Jesus grows from this encounter. Here he says that his mission is only to the lost sheep of the house of Israel. By the end of Matthew’s gospel, Jesus is sending his friends into “the world” with a command to “make disciples of all nations…” Certainly, the mission has broadened. We go from a narrow definition of mission, only to the Jews, to an expansive view of bringing the name of Jesus to the whole world. And it’s a personal encounter that is part of this transformation. The Canaanite woman helps Jesus acknowledge his exclusion and enlarge his mission.

Personal encounters are important in helping us rethink our position, to learn to confront our prejudices and fears and move beyond them. In his book entitled The Vanishing Neighbor author Marc Dunkelman argues that we Americans have lost the opportunities for such encounters, and the effects are profound in our communal life. He draws a picture of increasing isolation in our lives as technology, politics, economics, and geography make it possible for us to tailor our lives and encounters to those with whom we are intimately connected (an “inner ring”) and those on an “outer ring” of impersonal transactions.

What has been lost is what he calls the “middle ring” in which we directly encounter those who are different from us, with whom we may disagree. It is in this ring that we learn to hold conversations, to argue with respect, and to learn from each other. Examples of this ring include neighborhoods in which peoples of a variety of ethnicities and class are casually but frequently thrown together along the street, in the park, or at school. Another example is a house of worship which draws peoples from diverse backgrounds. It is in such places, Dunkelman observes, that we learn how to respect each other, and in some cases gain enough trust to share our personal stories.

Is St. Paul’s such a place? As we come together to worship the God who welcomes us in, what are the opportunities for life-changing encounters with others? How has it happened for you? Perhaps in meeting someone through Bible study or Zoom coffee hour. Maybe it was serving together on Altar Guild or as an Usher. Maybe you have participated in EFM or Faith on Tap. Or read a testimonial in Stories of St. Paul’s. Or volunteered with Emmaus or attended a virtual RISC rally on criminal justice. Or offered water to young people gathered at the Lee statue. There are many ways in which we encounter one another and are changed. And the coming months will provide more ways to raise our awareness about the importance of having such relationships, both inside these walls and in our larger community.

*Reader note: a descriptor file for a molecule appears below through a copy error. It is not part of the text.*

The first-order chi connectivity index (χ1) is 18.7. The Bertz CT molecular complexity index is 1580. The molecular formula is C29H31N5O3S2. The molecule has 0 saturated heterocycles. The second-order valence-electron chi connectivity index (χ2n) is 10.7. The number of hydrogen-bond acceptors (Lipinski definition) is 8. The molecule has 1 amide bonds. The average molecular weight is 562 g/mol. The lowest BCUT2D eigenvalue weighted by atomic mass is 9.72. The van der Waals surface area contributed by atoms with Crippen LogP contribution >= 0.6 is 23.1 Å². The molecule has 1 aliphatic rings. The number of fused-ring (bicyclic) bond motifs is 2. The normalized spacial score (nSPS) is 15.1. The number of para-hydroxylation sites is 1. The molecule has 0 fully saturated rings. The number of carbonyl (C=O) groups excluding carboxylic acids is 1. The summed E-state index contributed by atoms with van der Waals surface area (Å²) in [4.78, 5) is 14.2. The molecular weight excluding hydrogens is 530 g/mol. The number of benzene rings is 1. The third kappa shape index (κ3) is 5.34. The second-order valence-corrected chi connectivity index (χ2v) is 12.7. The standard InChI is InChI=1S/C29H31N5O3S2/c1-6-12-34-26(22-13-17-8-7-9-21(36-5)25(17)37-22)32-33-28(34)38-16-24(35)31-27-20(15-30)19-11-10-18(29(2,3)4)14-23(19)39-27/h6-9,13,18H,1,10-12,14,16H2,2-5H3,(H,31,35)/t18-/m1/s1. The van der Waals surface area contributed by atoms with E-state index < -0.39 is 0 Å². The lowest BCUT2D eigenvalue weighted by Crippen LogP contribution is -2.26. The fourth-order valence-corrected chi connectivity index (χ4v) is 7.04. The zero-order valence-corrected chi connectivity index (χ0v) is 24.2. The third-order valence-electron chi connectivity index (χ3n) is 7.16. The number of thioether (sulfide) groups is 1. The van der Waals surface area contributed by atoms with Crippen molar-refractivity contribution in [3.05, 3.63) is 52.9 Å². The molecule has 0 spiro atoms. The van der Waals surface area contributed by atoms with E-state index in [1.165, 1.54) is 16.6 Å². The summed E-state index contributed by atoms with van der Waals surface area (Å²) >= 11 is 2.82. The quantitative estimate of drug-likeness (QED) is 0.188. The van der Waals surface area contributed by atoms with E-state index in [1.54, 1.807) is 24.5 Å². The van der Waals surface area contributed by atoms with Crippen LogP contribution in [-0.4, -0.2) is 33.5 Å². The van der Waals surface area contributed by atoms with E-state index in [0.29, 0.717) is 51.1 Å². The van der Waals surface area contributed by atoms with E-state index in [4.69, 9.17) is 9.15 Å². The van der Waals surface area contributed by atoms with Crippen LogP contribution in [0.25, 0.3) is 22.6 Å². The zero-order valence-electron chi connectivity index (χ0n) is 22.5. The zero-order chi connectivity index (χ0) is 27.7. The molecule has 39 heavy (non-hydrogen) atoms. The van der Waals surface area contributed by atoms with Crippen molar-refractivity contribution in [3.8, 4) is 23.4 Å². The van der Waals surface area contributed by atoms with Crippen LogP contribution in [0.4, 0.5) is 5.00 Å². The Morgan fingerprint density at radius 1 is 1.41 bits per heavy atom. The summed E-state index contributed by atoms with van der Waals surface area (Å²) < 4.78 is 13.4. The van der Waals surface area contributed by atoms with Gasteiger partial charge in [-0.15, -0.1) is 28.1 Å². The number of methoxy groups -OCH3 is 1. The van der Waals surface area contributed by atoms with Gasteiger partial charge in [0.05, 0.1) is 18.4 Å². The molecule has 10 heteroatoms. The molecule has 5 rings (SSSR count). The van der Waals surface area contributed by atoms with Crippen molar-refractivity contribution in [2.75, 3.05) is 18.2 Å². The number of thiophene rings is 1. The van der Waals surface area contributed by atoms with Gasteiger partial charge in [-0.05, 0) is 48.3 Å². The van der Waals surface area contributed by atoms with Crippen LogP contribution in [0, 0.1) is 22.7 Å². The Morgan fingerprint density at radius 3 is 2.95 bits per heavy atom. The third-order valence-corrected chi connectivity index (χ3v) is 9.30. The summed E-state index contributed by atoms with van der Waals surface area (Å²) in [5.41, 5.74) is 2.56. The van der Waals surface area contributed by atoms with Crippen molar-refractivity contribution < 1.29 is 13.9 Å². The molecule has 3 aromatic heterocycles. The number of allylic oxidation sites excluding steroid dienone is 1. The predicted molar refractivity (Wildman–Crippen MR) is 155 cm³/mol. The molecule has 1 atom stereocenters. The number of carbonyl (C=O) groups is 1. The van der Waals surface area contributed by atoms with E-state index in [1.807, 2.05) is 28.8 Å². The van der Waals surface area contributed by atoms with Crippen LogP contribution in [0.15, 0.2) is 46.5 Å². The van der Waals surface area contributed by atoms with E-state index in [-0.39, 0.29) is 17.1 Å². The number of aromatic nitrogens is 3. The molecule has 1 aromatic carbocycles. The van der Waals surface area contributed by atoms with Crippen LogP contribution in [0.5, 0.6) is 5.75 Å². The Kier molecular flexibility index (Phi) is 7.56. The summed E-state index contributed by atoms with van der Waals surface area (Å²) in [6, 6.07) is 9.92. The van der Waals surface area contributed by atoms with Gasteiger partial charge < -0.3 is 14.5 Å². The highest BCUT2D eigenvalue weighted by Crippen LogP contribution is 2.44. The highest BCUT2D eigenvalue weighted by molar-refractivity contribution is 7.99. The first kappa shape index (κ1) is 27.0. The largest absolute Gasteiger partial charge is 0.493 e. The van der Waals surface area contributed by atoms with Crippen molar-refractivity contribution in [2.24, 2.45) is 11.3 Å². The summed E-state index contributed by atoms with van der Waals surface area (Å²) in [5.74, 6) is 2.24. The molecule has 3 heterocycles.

We don’t get to know very much about the Canaanite woman as she encounters Jesus. What we do see is a woman with enough courage and tenacity to challenge Jesus’ definition of his ministry. Presumably, her concern for the welfare of her daughter outweighs her adherence to social conventions. She helps him see her needs as real. And it changes him.

Helping each other see our blind spots is risky and challenging work. In an antiracism workshop I was attending, I remember hearing a person of color speak movingly of the burden of being the one who is always expected to call out evidences of white privilege and unacknowledged racist behavior. “I sometimes wish that my white friends would do some of this heavy lifting,” she sighed.

Becoming self-reflective and alert to the oppression in our society are challenging matters. At St. Paul’s we are looking for ways in which to move beyond our prejudices and our habits. And we need to be persistent and forgiving with each other in helping to identify the marks of racism and bigotry. We frequently get it wrong. It’s a life-long process. In today’s Gospel Jesus—the one we believe is the perfect demonstration of divine love—shows his human side. He too is learning as he goes.

In today’s passage from Isaiah, the prophet speaks to returning exiles with a vision of God’s desire for the New Jerusalem. In the new temple, everyone will be welcome, including foreigners who had been previously excluded. God wants a “house of prayer for all people.” In such a house we can learn to live together, to respect and celebrate our differences, and work together to challenge the insidious effects of exclusion. As we grow in our love of Jesus, we learn what it means to welcome all into God’s embrace. We realize that God’s care for us extends to all of God’s people. We experience that love and healing as we share it.

God challenges us with a mission to move beyond fear, to reach out to others, as Jesus does with the Canaanite woman, and to welcome all into God’s house, as Isaiah urges. Our mission is to proclaim Christ in the heart of the city. But too often the gospel that we preach with our lives is still based on segregation and exclusion. May God have mercy on us. And may Jesus continue to open our eyes to the injustice, suffering, and oppression around us. May we learn what it means to help build the New Jerusalem, both inside these walls and in the world around us.